Law Society survey shows mental health issues widespread in profession

Law Society survey shows mental health issues widespread in profession

New research suggests that nearly two out of three Scottish legal professionals have experienced mental health issues in the past five years, underlining the importance of the Law Society of Scotland’s sector-wide focus on wellbeing.

More than 3,000 legal professionals – including solicitors, trainees and paralegals – participated in the Law Society’s Profile of the Profession survey. Conducted every five years, the results show progress from 2018 in key areas including retention, earnings and levels of discrimination.

This year is the first time the survey has included questions on wellbeing. Among respondents, 64 per cent said they’d had mental health issues in the past five years, while 34 per cent reported burnout. Trainees and women under the age of 35 are most likely to be affected.

Many respondents identified negative impacts from the Covid-19 pandemic and the shift to remote and hybrid working. Among those surveyed, 36 per cent said forming and maintaining close relationships with colleagues was easier pre-Covid, while 40 per cent reported training trainees was better previously.

Sheila Webster, president of the Law Society of Scotland, said: “The Profile of the Profession is an important gauge of where the legal sector is at on important issues, such as equality, diversity and work-life balance. These results show there is much progress to celebrate, but also much still to do.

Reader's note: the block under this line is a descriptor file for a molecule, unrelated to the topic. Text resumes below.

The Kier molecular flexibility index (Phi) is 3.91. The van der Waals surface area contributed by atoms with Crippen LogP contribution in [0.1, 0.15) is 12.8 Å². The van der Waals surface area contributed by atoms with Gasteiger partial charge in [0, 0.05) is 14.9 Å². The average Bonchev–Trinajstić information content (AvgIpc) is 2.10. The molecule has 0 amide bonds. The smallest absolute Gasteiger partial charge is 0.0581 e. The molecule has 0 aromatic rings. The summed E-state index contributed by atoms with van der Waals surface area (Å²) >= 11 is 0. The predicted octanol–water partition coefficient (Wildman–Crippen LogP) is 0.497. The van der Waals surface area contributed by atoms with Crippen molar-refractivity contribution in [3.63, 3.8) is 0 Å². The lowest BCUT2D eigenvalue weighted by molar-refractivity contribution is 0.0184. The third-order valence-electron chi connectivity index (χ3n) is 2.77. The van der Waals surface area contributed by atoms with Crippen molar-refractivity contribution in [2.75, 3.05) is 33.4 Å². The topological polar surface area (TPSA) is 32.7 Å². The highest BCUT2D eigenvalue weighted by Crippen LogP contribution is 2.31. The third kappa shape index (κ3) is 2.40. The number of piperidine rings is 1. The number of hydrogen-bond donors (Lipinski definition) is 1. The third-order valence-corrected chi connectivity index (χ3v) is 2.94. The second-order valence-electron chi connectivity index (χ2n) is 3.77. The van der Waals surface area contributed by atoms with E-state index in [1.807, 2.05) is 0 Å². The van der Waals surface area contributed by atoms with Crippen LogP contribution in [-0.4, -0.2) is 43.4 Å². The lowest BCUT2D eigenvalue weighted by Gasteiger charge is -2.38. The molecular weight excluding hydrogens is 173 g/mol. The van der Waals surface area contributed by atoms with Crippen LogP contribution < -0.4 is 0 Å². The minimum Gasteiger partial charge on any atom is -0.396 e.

“Wellbeing has been added to the survey as part of the Law Society’s commitment to supporting individuals and driving wider cultural change within the profession. These alarming results underline the importance of that work and the impact the pandemic has had on many people.

“The survey also touches on a number of other important matters that are linked to wellbeing, showing that work-life balance remains an issue that is driving some out of the profession, and that a disturbing number of legal professionals have been subjected to violence at work.

“These results will feed into our future work and we’ll be engaging closely with the profession to tackle the issues raised. Supporting legal professionals, including their mental wellbeing, stands to benefit law firms and other employers just as much as the individuals who work there.”

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